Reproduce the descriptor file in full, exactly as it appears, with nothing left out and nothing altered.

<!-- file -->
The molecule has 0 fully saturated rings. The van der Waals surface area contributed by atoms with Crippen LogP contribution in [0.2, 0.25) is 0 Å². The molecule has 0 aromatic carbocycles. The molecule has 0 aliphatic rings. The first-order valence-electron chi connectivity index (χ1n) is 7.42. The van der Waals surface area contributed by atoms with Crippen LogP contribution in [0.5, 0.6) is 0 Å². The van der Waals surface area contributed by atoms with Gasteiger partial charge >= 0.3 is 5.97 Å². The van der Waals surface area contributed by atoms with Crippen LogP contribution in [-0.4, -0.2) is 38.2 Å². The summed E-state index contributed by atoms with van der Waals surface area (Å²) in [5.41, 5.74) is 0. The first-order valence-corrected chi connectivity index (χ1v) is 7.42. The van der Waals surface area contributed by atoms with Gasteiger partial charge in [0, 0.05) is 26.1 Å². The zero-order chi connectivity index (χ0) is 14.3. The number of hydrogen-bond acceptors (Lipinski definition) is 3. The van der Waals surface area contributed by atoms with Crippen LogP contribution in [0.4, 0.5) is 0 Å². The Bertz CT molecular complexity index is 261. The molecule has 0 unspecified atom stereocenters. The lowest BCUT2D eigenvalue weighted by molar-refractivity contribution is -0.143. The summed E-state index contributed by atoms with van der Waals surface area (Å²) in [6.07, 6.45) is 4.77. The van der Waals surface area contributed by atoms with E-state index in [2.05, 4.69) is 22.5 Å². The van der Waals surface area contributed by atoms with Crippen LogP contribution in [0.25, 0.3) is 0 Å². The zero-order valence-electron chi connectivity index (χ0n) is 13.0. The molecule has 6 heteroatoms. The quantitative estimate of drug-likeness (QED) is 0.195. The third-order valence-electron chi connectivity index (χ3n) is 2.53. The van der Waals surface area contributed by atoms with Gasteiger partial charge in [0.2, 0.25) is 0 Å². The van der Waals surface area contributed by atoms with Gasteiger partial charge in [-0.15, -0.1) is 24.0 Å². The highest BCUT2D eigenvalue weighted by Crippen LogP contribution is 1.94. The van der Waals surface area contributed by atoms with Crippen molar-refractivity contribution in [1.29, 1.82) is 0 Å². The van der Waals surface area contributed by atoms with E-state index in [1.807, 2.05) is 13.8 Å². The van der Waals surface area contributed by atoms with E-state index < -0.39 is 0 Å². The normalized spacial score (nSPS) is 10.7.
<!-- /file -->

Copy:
The molecule has 0 fully saturated rings. The van der Waals surface area contributed by atoms with Crippen LogP contribution in [0.2, 0.25) is 0 Å². The molecule has 0 aromatic carbocycles. The molecule has 0 aliphatic rings. The first-order valence-electron chi connectivity index (χ1n) is 7.42. The van der Waals surface area contributed by atoms with Crippen LogP contribution in [0.5, 0.6) is 0 Å². The van der Waals surface area contributed by atoms with Gasteiger partial charge >= 0.3 is 5.97 Å². The van der Waals surface area contributed by atoms with Crippen LogP contribution in [-0.4, -0.2) is 38.2 Å². The summed E-state index contributed by atoms with van der Waals surface area (Å²) in [5.41, 5.74) is 0. The first-order valence-corrected chi connectivity index (χ1v) is 7.42. The van der Waals surface area contributed by atoms with Gasteiger partial charge in [0, 0.05) is 26.1 Å². The zero-order chi connectivity index (χ0) is 14.3. The number of hydrogen-bond acceptors (Lipinski definition) is 3. The van der Waals surface area contributed by atoms with Crippen LogP contribution in [0.4, 0.5) is 0 Å². The Bertz CT molecular complexity index is 261. The molecule has 0 unspecified atom stereocenters. The lowest BCUT2D eigenvalue weighted by molar-refractivity contribution is -0.143. The summed E-state index contributed by atoms with van der Waals surface area (Å²) in [6.07, 6.45) is 4.77. The van der Waals surface area contributed by atoms with E-state index in [2.05, 4.69) is 22.5 Å². The van der Waals surface area contributed by atoms with Crippen LogP contribution in [0.25, 0.3) is 0 Å². The zero-order valence-electron chi connectivity index (χ0n) is 13.0. The molecule has 6 heteroatoms. The quantitative estimate of drug-likeness (QED) is 0.195. The third-order valence-electron chi connectivity index (χ3n) is 2.53. The van der Waals surface area contributed by atoms with Gasteiger partial charge in [0.2, 0.25) is 0 Å². The van der Waals surface area contributed by atoms with Gasteiger partial charge in [-0.15, -0.1) is 24.0 Å². The highest BCUT2D eigenvalue weighted by Crippen LogP contribution is 1.94. The van der Waals surface area contributed by atoms with Crippen molar-refractivity contribution in [1.29, 1.82) is 0 Å². The van der Waals surface area contributed by atoms with E-state index in [1.807, 2.05) is 13.8 Å². The van der Waals surface area contributed by atoms with E-state index < -0.39 is 0 Å². The normalized spacial score (nSPS) is 10.7.